Bob Cassilly’s City Museum

Reinventing the traditional museum since 1997


Addison Domino

Treehouse slide on the first floor of City Museum.

Museums have long been known to be refined institutions with strict rules and delicate attractions, displaying collections of historical, cultural, scientific, and artistic artifacts. But when artist Bob Cassilly purchased an International Shoe Company factory and warehouse in 1993, he would soon change this perception for many.

City Museum brings pterodactyls back to life with a whimsical art display.

On October 25, 1997, after spending years renovating and building up the factory in secret, Cassilly and his wife Gail unveiled their project to the public; City Museum of St. Louis, complete with a life-size bowhead whale statue, outdoor architectural playground, and a climbing tube resembling a giant Slinky. The museum exhibits, rather than containing historical texts, consist largely of architectural and industrial objects repurposed into eclectic art pieces and interactive attractions to fully immerse visitors.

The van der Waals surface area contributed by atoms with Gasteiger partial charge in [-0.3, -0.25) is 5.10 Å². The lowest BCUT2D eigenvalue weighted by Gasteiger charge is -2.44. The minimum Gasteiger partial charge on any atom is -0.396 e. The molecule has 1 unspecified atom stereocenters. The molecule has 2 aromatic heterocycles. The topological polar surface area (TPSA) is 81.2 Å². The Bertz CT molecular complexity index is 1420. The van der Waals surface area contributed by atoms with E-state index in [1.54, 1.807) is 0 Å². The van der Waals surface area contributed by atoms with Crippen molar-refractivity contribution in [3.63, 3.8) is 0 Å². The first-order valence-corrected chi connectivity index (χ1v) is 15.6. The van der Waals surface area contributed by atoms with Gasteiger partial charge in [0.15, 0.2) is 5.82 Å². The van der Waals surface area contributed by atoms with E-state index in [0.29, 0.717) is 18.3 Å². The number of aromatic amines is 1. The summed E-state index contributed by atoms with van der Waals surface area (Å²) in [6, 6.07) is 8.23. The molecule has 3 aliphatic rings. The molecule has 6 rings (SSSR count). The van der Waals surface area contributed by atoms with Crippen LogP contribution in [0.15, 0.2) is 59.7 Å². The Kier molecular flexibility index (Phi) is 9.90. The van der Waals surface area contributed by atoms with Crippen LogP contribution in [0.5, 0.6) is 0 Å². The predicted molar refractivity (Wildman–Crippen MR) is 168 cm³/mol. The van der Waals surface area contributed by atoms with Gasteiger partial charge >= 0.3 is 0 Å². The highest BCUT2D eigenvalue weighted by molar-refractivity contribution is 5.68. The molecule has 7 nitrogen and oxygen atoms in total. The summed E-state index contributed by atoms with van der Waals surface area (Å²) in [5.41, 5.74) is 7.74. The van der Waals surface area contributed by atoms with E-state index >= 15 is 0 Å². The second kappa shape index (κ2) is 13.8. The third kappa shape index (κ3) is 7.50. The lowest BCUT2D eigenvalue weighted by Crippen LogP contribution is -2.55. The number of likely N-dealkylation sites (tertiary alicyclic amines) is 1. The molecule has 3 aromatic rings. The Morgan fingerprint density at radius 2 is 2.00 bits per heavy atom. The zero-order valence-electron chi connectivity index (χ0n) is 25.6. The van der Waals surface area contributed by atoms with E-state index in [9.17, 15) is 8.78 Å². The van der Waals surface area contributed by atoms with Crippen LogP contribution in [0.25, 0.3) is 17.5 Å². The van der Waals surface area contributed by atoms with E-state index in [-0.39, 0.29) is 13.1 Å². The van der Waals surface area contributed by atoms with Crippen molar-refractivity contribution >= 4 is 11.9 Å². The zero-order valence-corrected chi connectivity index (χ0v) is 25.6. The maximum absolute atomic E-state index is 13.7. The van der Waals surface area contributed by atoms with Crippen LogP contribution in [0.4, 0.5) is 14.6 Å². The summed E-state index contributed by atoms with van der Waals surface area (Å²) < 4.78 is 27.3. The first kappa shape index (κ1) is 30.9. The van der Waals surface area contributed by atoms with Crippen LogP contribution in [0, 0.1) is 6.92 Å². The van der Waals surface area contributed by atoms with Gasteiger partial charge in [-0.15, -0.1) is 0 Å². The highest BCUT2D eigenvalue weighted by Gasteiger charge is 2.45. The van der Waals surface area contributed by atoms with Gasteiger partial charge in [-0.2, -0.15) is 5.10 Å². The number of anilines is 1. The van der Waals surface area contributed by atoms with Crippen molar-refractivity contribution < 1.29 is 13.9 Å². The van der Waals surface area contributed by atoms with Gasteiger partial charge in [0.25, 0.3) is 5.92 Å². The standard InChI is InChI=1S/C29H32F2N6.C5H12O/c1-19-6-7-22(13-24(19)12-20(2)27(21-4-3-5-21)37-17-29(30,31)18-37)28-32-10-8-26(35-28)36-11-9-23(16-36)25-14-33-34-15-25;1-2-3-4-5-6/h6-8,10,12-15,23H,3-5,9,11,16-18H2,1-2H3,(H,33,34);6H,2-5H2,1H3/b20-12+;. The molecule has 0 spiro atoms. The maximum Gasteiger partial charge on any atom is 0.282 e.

This past October, the museum celebrated its 25th anniversary, a time in which they added some of their most popular attractions, truly setting them apart from traditional museums across the U.S. The Enchanted Caves and Shoe Shafts, added in 2003, combined the brilliant artistic minds of Cassilly and his team with the character from the building’s origins as a shoe factory. These exhibits contain a system of hand-sculpted tunnels incorporating pieces of historical machinery such as the 1924 Wurlitzer Pipe Organ from the Rivoli Theater in New York City.



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